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August 31, 2011

Please note, my UKULELE BASICS DVD now available for purchase.  For more information email

From Wikipedia: “The Lion Sleeps Tonight“, also known as “Wimoweh” and originally as “Mbube” is a song recorded by Solomon Linda and his group The Evening Birds for the South African Gallo Record Company in 1939. It was covered internationally by many 1950s pop and folk revival artists, including The Weavers, Jimmy Dorsey, Yma Sumac, Miriam Makeba, and The Kingston Trio. In 1961, it became a number one hit in the U.S. as adapted by the doo-wop group The Tokens. It went on to earn at least 15 million US dollars in royalties from covers and film licensing. Then, in the mid-nineties, it became a pop “supernova” (in the words of South African writer Rian Malan) when licensed to Walt Disney for use in the film The Lion King, its spin-off TV series and live musical, prompting a lawsuit on behalf of the impoverished descendants of Solomon Linda. Mbube” wasn’t the most remarkable tune, but there was something terribly compelling about the underlying chant, a dense meshing of low male voices above which Solomon yodelled and howled for two exhilarating minutes, occasionally making it up as he went along. The third take was the great one, but it achieved immortality only in its dying seconds, when Solly took a deep breath, opened his mouth and improvised the melody that the world now associates with these words . . .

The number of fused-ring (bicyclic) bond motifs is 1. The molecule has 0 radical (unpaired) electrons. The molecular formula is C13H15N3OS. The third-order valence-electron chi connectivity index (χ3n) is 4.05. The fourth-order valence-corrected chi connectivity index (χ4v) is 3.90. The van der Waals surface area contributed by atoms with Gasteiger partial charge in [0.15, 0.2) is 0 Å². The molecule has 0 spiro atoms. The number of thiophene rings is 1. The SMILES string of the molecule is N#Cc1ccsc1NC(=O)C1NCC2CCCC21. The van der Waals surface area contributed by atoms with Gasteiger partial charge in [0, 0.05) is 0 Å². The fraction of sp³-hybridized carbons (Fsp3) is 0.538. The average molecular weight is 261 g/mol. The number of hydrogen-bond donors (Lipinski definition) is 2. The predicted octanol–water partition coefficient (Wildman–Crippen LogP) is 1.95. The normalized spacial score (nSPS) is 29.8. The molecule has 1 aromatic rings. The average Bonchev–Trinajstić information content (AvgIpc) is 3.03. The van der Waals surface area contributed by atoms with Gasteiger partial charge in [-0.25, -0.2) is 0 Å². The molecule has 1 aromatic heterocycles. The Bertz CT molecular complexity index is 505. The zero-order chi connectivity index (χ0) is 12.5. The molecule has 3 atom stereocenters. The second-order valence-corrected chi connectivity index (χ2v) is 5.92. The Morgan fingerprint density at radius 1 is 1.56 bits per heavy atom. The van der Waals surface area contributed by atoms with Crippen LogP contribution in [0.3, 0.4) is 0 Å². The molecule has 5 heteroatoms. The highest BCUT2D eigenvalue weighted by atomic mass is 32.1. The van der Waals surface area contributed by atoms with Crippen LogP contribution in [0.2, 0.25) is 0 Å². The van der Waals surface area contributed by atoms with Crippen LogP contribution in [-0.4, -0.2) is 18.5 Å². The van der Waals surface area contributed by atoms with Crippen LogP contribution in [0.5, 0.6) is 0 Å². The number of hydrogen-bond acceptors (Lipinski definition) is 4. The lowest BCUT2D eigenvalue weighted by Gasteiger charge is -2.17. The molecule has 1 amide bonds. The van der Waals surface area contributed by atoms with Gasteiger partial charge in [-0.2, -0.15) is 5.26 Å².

In the jungle, the mighty jungle, the lion sleeps tonight.[1]

My first recollection of this song was when I was a sophomore in High School and the Tokens released their version.  I remember being struck by that incredible falsetto vocal as well as the pure singing sound of that soprano sax solo break.  The TOKENS have done some reunion concerts and below is a YouTube video of a more recent performance.  They haven’t lost any of their brilliance from their early days, in my mind.

The chord progression is so simple. . . G then to C then to G then to D7. . . That’s it.  It makes a perfect song for beginning ukulele players and I’ve used this with my youngest children in my ukulele program at my school.  As you may know there are primarily 2 ways to typically play the D7 . . . One is  2 0 2 0 . . . the other is to barre the second fret, all 4 strings and place the middle finger on the third fret of the first string.  Whichever works for you is perfect.  In my performance I play the former one 2 0 2 0.  I’m using the swing shuffle DOWN UP DOWN UP DOWN UP DOWN UP. . . Enjoy. . . and ‘HAPPY STRUMMING”

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